Authors: Freeman VL, Liao Y, Durazo-Arvizu R, Cooper RS
Title: Height and risk of fatal prostate cancer: findings from the National Health Interview Survey (1986 to 1994).
Journal: Ann Epidemiol 11(1):22-7
Date: 2001 Jan
Abstract: PURPOSE: Height is determined by genetic and nutritional factors mediated through the endocrine system early in life and, thus, may be related to subsequent risk of fatal prostate cancer. This hypothesis was examined in a large representative U.S. national sample. METHODS: Data from the National Health Interview Survey (NHIS) were analyzed to determine whether height was prospectively related to the risk of fatal prostate cancer in 110,042 men age > or = 50 years old interviewed between 1986 and 1994. Height was self-reported and vital status and causes of death ascertained using the National Death Index. Endpoints were deaths that listed prostate cancer as the underlying cause and deaths with any mention of prostate cancer. Relative risks (RR) and their 95% confidence intervals (CI) were calculated using Cox proportional hazards models adjusted for age, race, weight, and education. RESULTS: Six hundred and thirty-three deaths listing of prostate cancer as the underlying cause and 910 deaths with any mention of prostate cancer were identified. Height was associated neither with risk of death with prostate cancer listed as the underlying cause nor with risk of death with any mention of prostate cancer (multivariate p for trend = 0.1318 and 0.0698, respectively). Risks were marginally greater among the tallest men compared to the shortest (< or = 171.4 vs. > or = 182.9 cm), but not significantly (RR = 1.21, 95% CI = 0.92 to 1.57, and RR = 1.24, 95% CI = 0.98 to 1.58 for 'underlying cause' and 'any mention', respectively). CONCLUSIONS: Height alone was not related to risk of fatal prostate cancer in this population.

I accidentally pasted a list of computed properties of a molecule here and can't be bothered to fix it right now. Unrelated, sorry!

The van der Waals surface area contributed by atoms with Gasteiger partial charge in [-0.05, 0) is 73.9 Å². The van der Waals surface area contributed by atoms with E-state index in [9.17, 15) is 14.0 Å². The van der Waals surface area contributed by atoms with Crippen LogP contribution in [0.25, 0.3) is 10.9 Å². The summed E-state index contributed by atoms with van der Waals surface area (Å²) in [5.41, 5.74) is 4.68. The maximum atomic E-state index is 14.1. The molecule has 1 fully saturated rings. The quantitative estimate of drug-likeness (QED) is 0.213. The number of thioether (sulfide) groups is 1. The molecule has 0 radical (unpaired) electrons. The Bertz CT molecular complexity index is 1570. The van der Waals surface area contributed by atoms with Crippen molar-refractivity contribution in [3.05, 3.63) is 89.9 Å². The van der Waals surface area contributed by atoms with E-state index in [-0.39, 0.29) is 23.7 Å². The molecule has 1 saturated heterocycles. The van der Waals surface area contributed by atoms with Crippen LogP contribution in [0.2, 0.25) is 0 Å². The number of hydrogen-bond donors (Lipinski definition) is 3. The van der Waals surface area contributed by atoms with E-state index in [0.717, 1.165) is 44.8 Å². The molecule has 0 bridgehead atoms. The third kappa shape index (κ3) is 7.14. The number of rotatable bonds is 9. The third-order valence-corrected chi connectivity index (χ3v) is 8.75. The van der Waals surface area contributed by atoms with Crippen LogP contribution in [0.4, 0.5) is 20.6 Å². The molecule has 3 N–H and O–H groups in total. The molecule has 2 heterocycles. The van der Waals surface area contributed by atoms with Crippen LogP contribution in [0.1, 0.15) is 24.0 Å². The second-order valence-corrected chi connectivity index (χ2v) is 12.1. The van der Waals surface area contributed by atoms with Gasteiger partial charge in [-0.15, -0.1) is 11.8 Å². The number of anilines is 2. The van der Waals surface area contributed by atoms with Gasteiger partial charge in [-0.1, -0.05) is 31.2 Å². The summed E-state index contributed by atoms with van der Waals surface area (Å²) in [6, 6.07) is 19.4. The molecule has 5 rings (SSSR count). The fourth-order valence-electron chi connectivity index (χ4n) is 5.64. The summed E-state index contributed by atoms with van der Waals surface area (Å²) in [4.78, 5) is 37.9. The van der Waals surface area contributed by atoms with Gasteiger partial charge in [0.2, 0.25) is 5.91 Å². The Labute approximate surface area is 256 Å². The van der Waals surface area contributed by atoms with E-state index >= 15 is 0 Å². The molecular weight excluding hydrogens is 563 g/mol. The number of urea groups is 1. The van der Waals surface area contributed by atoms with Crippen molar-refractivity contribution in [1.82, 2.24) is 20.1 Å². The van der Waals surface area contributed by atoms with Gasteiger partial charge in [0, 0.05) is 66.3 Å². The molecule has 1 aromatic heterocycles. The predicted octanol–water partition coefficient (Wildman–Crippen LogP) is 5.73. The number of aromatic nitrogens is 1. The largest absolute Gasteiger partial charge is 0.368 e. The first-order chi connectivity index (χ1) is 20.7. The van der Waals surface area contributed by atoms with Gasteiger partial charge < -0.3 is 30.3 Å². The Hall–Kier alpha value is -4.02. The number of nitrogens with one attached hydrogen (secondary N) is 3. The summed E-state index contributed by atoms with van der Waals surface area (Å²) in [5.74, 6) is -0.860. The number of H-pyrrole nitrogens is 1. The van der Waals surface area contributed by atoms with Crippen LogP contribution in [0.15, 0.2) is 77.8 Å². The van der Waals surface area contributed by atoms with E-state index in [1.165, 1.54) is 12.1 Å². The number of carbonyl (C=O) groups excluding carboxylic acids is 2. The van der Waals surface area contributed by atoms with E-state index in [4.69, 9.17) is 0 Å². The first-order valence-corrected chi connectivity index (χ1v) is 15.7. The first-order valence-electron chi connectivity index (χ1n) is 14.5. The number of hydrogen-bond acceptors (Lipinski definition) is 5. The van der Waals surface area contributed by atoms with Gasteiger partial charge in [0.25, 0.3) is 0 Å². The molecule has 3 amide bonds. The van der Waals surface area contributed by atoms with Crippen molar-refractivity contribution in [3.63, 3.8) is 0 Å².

Last Modified: 03 Sep 2013